Sudoku solver – Part 1

The Concept

So what’s the general idea?

The entire panel should be with 7 segment displays and should be modular. The Sudoku matrix is comprised or 9 sub matrices (each a 3×3 one) arranged in a 3×3 fashion.

My idea is make each one of those 9 as a separate module – and each able to work on its own and display – well, numbers from 1 to 9 🙂 Each such module, will have it’s own I2C address, and three buttons to test the functionality of the circuit and therefore the displays:

Sudoku Solver Module

Connection points for the power rails (+5V & GND) and the I2C lines (SCL & SDA) will be placed on each side of the module. At the moment, I have no idea what exactly I will use for these connection points, but all I know is that at the end, I would prefer as little wiring as possible.

The test buttons will serve to:

  • P – select the position of the matrix or each single 7 segment display
  • S – set the value (0..9), and yes – I’m aware there’s no ‘0’ in Sudoku
  • R – reset the displays

All modules will be screwed into place (on a rectangular MDF plate perhaps, but I’m not sure at the moment – like most in this project, it’s a thought evolution process) through those four holes in the middle. I would prefer to avoid any wiring between the modules when connecting them all together to form the Sudoku matrix.

Furthermore, it’s A MUST to maintain this front look of the module, which means all other components as well as connection points for flashing, need to go on the opposite side. I would like to make this a 2 layer PCB (if possible?), but let’s see how that one turns out.

I would like to use an Atmel micro for the modules – one from the ATtiny series – and yet another MUST is that the programming should be done completely outside of the Arduino tool chain and libraries. No exceptions! It’s time I start leaving my comfort zone more often!

When all said and done, the entire solver should look roughly like this:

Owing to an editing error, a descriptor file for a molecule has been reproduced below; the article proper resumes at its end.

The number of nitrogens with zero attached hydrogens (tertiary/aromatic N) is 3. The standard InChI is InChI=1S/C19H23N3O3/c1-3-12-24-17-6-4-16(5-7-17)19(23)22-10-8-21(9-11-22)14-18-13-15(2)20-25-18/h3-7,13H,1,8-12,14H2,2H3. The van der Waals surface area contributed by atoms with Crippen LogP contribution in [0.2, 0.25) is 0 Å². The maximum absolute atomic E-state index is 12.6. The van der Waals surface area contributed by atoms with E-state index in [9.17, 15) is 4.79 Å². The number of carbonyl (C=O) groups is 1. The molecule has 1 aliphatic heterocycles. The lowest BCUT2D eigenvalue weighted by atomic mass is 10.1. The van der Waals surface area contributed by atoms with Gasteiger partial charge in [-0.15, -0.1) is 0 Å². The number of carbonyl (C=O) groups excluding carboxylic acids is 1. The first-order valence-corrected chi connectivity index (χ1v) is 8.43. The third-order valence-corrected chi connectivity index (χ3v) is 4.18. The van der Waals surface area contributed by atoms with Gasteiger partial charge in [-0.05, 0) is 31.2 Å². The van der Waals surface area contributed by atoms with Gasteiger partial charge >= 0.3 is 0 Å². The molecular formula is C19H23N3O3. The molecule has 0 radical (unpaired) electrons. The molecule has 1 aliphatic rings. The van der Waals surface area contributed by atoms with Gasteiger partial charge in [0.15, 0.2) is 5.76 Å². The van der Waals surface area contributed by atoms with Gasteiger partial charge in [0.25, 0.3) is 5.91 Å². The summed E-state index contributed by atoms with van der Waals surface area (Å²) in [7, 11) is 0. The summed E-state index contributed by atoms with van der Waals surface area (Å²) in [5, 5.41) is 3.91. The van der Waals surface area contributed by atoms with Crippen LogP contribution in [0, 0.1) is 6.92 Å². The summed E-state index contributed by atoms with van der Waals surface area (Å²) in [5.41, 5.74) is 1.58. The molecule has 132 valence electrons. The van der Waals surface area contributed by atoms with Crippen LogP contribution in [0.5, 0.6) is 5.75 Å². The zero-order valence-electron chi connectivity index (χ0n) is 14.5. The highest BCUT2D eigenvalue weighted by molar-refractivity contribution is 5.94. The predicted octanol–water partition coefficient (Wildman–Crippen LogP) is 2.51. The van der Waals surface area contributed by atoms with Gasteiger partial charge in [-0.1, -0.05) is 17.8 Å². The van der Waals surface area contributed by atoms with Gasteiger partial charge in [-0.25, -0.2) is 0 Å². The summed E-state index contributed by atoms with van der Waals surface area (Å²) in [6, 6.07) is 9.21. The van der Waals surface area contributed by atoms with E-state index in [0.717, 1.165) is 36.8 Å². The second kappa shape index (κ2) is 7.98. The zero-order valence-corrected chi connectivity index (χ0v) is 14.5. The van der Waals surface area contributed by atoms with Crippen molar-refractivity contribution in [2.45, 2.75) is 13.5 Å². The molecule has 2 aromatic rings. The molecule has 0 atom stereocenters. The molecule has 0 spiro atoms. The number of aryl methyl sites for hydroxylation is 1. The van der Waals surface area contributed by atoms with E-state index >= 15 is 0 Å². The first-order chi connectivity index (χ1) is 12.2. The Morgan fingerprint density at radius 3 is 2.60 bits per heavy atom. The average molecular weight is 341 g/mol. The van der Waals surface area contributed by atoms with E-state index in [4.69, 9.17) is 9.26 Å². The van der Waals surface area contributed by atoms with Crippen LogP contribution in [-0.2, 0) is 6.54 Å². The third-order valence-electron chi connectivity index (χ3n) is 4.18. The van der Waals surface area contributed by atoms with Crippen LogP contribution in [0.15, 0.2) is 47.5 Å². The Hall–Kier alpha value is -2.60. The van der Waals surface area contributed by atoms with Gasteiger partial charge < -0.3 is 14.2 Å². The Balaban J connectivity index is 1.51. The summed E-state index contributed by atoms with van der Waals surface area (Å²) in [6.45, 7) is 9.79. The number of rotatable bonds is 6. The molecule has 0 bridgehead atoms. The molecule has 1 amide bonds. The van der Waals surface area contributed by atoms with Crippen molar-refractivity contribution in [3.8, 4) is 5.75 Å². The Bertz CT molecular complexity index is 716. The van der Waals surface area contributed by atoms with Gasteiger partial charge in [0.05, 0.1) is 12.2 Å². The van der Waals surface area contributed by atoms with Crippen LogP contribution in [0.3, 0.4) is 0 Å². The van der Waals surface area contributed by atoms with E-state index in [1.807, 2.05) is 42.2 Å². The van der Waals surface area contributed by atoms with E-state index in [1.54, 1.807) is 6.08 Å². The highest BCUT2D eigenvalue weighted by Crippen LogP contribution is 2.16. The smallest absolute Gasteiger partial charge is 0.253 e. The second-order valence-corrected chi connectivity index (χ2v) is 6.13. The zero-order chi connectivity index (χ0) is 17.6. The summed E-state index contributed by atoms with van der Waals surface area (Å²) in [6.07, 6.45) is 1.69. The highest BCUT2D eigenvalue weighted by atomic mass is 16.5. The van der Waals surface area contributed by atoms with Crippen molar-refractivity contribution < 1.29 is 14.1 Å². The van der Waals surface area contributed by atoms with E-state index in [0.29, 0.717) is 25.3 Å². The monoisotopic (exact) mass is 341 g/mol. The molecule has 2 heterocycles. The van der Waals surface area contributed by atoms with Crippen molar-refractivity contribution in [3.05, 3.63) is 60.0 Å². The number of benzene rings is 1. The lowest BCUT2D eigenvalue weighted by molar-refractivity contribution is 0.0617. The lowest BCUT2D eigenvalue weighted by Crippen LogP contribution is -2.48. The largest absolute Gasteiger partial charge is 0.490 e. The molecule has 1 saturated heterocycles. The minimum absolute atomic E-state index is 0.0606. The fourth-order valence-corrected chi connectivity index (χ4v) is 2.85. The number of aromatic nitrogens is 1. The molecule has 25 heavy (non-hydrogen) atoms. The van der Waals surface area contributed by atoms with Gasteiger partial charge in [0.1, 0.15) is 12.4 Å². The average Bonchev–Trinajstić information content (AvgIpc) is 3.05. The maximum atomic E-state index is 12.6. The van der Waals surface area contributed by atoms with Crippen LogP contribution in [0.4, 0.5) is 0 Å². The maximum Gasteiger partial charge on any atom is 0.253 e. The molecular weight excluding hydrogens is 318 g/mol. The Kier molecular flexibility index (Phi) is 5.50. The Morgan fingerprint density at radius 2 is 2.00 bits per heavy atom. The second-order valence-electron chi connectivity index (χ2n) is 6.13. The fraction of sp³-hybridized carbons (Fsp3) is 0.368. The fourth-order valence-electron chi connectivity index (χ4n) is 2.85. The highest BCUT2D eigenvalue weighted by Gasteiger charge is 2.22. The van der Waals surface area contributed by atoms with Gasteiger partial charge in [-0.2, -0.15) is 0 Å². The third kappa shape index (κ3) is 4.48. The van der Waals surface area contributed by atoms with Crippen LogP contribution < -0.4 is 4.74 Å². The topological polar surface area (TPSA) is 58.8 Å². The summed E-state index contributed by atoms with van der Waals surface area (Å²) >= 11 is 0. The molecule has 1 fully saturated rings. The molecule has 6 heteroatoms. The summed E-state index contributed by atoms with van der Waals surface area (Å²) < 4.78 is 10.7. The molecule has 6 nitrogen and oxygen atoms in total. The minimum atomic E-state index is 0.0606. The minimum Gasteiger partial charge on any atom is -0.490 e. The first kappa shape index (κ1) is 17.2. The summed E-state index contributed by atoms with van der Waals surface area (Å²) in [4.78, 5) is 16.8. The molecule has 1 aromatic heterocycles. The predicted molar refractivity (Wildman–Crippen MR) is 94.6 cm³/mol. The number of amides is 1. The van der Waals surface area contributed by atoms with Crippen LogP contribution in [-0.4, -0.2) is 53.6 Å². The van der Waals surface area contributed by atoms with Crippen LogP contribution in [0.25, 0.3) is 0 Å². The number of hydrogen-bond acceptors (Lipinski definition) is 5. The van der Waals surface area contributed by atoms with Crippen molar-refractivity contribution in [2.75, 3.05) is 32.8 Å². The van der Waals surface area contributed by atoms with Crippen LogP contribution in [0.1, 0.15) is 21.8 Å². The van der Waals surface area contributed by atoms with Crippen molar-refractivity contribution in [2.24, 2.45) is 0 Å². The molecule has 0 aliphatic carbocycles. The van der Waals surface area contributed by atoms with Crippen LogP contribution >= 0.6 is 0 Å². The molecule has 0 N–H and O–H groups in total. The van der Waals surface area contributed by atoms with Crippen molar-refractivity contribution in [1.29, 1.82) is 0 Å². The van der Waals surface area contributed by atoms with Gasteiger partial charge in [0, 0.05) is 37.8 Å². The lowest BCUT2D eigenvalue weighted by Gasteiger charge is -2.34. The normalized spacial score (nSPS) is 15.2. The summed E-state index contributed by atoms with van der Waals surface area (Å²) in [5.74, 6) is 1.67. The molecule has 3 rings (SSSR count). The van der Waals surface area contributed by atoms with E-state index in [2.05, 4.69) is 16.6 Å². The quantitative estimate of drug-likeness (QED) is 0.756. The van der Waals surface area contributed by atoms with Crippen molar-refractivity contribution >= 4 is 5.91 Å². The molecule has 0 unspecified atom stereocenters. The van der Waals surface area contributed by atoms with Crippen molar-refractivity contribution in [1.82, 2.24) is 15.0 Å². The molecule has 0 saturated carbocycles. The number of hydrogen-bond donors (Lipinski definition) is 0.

Sudoku Solver Concept

Now for ‘the brains’ of the the solver… What I want is a module with Bluetooth capability and/or WiFi – and of course – an I2C bus. This main module, will connect to the Sudoku matrix through the I2C bus. I was thinking of a simple Android application that displays a Sudoku matrix – from which I can set the value of each cell individually then press ‘Solve’  and voila – have the result displayed.

As future improvements, maybe:

  1. having the possibility of setting different intensity levels for the 7 segment displays (I have to take this into an account starting from the 1st HW revision if it’s going to work later on), and
  2. have an additional button ‘Random Puzzle’ from which I am able to generate random Sudoku puzzles

Having a WiFi capable module which is not too complicated for programming, would also allow me in the future to introduce yet another improvement: (3) a web application which will mimic the Android app.

For these reasons, I believe an ESP32 fits the bill just fine.

Of course, let’s not forget the power supply! We have a total of 81 (eighty one!) 7 segment displays. Let’s approximate each segment to around 10mA. That gives us a minimum of 5.7A for the 7 segment displays alone (!) – if we were to turn all of them ON and display the digit ‘8’!

That’s it for now. If I come up with something else, I’ll make sure I update this post – mostly as a reminder to myself! 🙂